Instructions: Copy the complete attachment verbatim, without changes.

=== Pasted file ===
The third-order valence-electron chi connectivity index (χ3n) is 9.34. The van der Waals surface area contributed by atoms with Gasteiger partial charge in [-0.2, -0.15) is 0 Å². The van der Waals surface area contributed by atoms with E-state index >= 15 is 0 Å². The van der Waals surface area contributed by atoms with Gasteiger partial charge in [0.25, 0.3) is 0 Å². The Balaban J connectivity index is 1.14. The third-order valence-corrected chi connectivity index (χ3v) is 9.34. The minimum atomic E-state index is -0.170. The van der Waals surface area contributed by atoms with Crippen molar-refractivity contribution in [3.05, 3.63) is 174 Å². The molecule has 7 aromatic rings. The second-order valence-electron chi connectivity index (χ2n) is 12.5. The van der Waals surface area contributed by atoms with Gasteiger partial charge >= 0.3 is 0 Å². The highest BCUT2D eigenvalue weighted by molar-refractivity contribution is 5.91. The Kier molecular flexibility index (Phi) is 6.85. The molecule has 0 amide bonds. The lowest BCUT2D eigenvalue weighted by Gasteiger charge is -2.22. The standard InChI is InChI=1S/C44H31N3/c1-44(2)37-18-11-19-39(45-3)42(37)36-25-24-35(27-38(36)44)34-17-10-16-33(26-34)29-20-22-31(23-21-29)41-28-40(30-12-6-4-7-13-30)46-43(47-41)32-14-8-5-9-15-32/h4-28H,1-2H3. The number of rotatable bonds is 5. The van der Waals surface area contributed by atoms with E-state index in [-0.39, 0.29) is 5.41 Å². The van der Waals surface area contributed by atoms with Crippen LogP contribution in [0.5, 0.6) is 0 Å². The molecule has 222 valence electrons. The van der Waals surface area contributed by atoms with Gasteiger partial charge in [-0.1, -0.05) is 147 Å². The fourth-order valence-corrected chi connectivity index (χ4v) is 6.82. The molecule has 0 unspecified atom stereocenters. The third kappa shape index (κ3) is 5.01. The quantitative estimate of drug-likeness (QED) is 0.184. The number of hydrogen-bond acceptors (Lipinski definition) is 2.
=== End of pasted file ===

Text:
The third-order valence-electron chi connectivity index (χ3n) is 9.34. The van der Waals surface area contributed by atoms with Gasteiger partial charge in [-0.2, -0.15) is 0 Å². The van der Waals surface area contributed by atoms with E-state index >= 15 is 0 Å². The van der Waals surface area contributed by atoms with Gasteiger partial charge in [0.25, 0.3) is 0 Å². The Balaban J connectivity index is 1.14. The third-order valence-corrected chi connectivity index (χ3v) is 9.34. The minimum atomic E-state index is -0.170. The van der Waals surface area contributed by atoms with Crippen molar-refractivity contribution in [3.05, 3.63) is 174 Å². The molecule has 7 aromatic rings. The second-order valence-electron chi connectivity index (χ2n) is 12.5. The van der Waals surface area contributed by atoms with Gasteiger partial charge >= 0.3 is 0 Å². The highest BCUT2D eigenvalue weighted by molar-refractivity contribution is 5.91. The Kier molecular flexibility index (Phi) is 6.85. The molecule has 0 amide bonds. The lowest BCUT2D eigenvalue weighted by Gasteiger charge is -2.22. The standard InChI is InChI=1S/C44H31N3/c1-44(2)37-18-11-19-39(45-3)42(37)36-25-24-35(27-38(36)44)34-17-10-16-33(26-34)29-20-22-31(23-21-29)41-28-40(30-12-6-4-7-13-30)46-43(47-41)32-14-8-5-9-15-32/h4-28H,1-2H3. The number of rotatable bonds is 5. The van der Waals surface area contributed by atoms with E-state index in [-0.39, 0.29) is 5.41 Å². The van der Waals surface area contributed by atoms with Crippen LogP contribution in [0.5, 0.6) is 0 Å². The molecule has 222 valence electrons. The van der Waals surface area contributed by atoms with Gasteiger partial charge in [-0.1, -0.05) is 147 Å². The fourth-order valence-corrected chi connectivity index (χ4v) is 6.82. The molecule has 0 unspecified atom stereocenters. The third kappa shape index (κ3) is 5.01. The quantitative estimate of drug-likeness (QED) is 0.184. The number of hydrogen-bond acceptors (Lipinski definition) is 2.